Exactly opposite was the foundation of the ancient system of learning. Education was customised as per the interests of individuals, enhancing their skills in their chosen vocation. For example, Parashuram was born as a Brahmin, but he lived his life as a Kshatriya. Vishwamitra on the other hand was born to a Kshatriya, but chose to become a Brahmin. Shabri (A woman born to Shudra parents) was running an Ashram and chose to be a Brahmin. This system was maybe, corrupted thousands of years ago, and this corrupted system was perhaps present during Mahabharata.
Addressing the same system, Lord Krishna did apprise Arjun that anyone can attain Him as their spiritual destination. Bhagavad Gita, Chapter 9, verse 32 ‘O son of Pritha, those who take shelter in Me, though they be of lower birth—women, vaishyas [merchants] and shudras [workers]—can attain the supreme destination.’ When He used the term, ‘lower birth’ it was contextual as per Arjun’s understanding of the existing system prevailing, clearly indicating that in devotional service there is no distinction between the lower and higher classes of people. In the material conception of life, there are such divisions, but for a person engaged in transcendental devotional service to the Lord there are not. Everyone is eligible for the supreme destination. The soul is without material substance, with no gender, caste, creed, or colour. The soul should try to attain Him.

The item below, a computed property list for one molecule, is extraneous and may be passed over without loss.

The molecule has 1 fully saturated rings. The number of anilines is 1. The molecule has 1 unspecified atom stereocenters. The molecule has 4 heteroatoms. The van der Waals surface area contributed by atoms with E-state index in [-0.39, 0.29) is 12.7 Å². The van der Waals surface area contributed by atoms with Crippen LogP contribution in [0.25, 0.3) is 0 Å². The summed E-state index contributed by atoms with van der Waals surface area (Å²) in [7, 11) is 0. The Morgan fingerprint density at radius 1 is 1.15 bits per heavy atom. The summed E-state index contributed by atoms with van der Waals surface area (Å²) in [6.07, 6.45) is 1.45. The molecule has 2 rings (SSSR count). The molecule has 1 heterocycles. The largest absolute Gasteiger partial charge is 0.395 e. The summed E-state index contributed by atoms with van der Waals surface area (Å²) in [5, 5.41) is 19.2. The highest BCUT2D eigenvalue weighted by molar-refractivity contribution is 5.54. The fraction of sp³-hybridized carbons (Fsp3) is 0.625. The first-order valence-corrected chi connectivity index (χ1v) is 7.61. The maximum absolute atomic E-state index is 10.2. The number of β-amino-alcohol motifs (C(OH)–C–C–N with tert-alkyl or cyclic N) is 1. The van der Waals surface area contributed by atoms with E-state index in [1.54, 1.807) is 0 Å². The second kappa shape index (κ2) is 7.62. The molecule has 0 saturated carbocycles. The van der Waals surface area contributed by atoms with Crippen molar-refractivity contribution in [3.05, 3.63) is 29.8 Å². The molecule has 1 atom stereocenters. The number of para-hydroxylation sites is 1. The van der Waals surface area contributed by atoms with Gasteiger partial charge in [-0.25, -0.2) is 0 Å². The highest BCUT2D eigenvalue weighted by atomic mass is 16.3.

I am also presenting a link of a viewpoint by a fellow blogger explaining the caste and varnas.
Going back to the article that infuriated me, I want to present the argument on two major points. First, the writer mentioned the painting by Akram Hussain of Lord Krishna in a bar surrounded by bikini-clad women, and how it was taken down from Ravindra Bhavan in Guwahati’s State Art Gallery after protests from the right wing groups. Need I remind what happened on January 7, 2015 for some Charlie Hebdo cartoons? Second, the writer talks about how “…most of the characters in Bhagavad Gita are born illegitimately, and during the Mahabharata period, adultery, rape, murder, killing etc., was rampant. …” Really?! Characters in Bhagavad Gita? Or do you mean, Mahabharata? So much for the informed writing! Before I address point one, let me say that you just have to look at the recent history and literature around the world to know that it is replete with many such cultural incidents. Look up the phrase, Droit du seigneur, ‘Right of the Lord’ in European history. The man also talked about niyoga. There are terms like polyandry, polygyny, and levirate marriage in various societies across globe and find mention in New Testament. Different times, different cultures, different practices. More informed study into each is called for.